Thanks Tom. Of course, you are right. It wasn't the main point of this short piece so I didn't emphasise it. The purpose of these blogs is to draw people to Jesus, and to encourage them with the Gospel, so I don't necessarily qualify things or provide all the context. There is a time and place for everything. For example, in the texts I am commenting on here, our Lord is emphasising the goodness of God who shares his grace with all. It is clear in his statements that there are the "good" and the "evil" but he doesn't qualify it further. All I wish to do is to bring out our Lord's key, positive message here... again to draw people to the beauty of Jesus and to encourage them in their walk.
1 John 3:10 makes it clear: "New King James Version "In this the children of God and the children of the devil are manifest: Whoever does not practice righteousness is not of God, nor is he who does not love his brother." "Children of God" are those who walk in the light and "children of the devil" are those who choose darkness instead of light. The light of God shines upon all but some choose to reject that and walk in darkness.
An edit to my post: I meant to say, "Not everyone behaves like a child of God. There are some who behave like 'children of the devil.'" There are "children of light" and "children of darkness" in the Bible. Our works, the way we live daily and treat others especially, reveals whether we are walking in the light or walking in darkness. Eli, I do not think you've made this clear enough.
Eli, I've often thought like you as well but as David Clark says above there are "children of the devil" out there. Not every person behaves like a child of God but like a "child of the devil." It is true that the grace of God is bestowed upon all people but many choose to reject that grace in whatever way it is revealed to them and so they suffer accordingly and bring suffering to others as well. There are some folks who believe that EVERYONE, no matter how wicked he/she has lived, goes straight to Heaven upon death. That belief flies in the face of the justice of God which demands the destruction of sin and the vindication of the righteous. This is clear in the Scriptures. What David says enough needs to be considered. Perhaps you may wish to clarify this a bit in subsequent articles.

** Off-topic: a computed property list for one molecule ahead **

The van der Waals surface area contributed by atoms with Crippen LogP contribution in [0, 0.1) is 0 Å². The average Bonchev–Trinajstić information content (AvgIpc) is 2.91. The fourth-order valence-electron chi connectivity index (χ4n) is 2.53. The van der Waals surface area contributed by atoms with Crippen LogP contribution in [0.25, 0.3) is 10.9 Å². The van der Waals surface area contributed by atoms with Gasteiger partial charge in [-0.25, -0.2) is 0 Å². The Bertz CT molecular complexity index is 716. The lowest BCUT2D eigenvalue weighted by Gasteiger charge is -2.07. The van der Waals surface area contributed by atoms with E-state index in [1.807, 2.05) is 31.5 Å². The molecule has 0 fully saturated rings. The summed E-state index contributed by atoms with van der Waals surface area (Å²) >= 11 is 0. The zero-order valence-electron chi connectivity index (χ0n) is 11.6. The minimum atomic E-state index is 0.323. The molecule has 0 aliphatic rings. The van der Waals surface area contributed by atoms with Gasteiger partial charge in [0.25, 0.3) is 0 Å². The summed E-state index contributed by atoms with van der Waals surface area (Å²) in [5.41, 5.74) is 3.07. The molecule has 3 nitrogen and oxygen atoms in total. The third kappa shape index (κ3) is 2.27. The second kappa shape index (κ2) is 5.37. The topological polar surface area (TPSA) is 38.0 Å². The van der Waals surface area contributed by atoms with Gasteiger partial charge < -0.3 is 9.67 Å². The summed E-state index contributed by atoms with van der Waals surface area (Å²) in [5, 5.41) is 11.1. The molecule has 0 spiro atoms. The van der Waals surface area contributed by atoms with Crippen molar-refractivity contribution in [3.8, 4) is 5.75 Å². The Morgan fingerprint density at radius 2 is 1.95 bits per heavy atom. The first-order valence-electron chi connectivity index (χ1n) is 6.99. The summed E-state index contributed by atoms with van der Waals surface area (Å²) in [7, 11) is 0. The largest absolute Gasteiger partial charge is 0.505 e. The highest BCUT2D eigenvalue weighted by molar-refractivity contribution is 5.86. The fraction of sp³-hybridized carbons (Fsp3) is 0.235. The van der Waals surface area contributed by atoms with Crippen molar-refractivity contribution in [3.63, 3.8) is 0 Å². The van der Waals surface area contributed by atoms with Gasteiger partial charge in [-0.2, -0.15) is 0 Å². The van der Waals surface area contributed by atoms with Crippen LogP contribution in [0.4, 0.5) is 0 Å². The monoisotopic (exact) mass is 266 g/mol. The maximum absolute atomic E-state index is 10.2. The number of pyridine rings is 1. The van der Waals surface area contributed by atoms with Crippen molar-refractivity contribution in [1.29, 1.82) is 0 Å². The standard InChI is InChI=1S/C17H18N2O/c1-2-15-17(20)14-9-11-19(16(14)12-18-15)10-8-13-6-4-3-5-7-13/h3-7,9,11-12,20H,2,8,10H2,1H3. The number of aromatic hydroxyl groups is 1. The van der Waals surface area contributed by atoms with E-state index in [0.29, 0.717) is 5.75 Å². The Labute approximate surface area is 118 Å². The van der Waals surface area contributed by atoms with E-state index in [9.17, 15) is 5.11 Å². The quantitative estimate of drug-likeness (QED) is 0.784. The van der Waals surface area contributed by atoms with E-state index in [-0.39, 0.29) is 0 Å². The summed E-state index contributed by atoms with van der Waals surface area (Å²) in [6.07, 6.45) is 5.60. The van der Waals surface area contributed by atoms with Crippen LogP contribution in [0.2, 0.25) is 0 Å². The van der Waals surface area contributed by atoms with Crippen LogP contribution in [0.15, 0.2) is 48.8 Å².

I agree with everything in here with the clarification that we are all God's children in that God created all mankind through Adam and Eve. Jesus called the Pharisees children of the devil, in that they were followers of the devil. The new Testament signifies a difference between children of the world, or devil and children of God. We are children of God when we follow Him, His Son and are led by the Spirit of God. When we love as He, God loves we are indeed following Him, God.
Jan 15, 2018
Sometimes we are emphasizing a certain aspect of a topic without intending to cover the topic in detail with all of its ramifications. This dialogue is an illustration of this. Indeed, God's grace embraces all and not just a select group but some folks that are embraced in God's love choose to break that embrace and go their own way but they are not left out and never given any opportunity to accept their divine heritage. Esau despised his heritage and sold it for something to satisfy his immediate hunger. Many are still doing the same thing.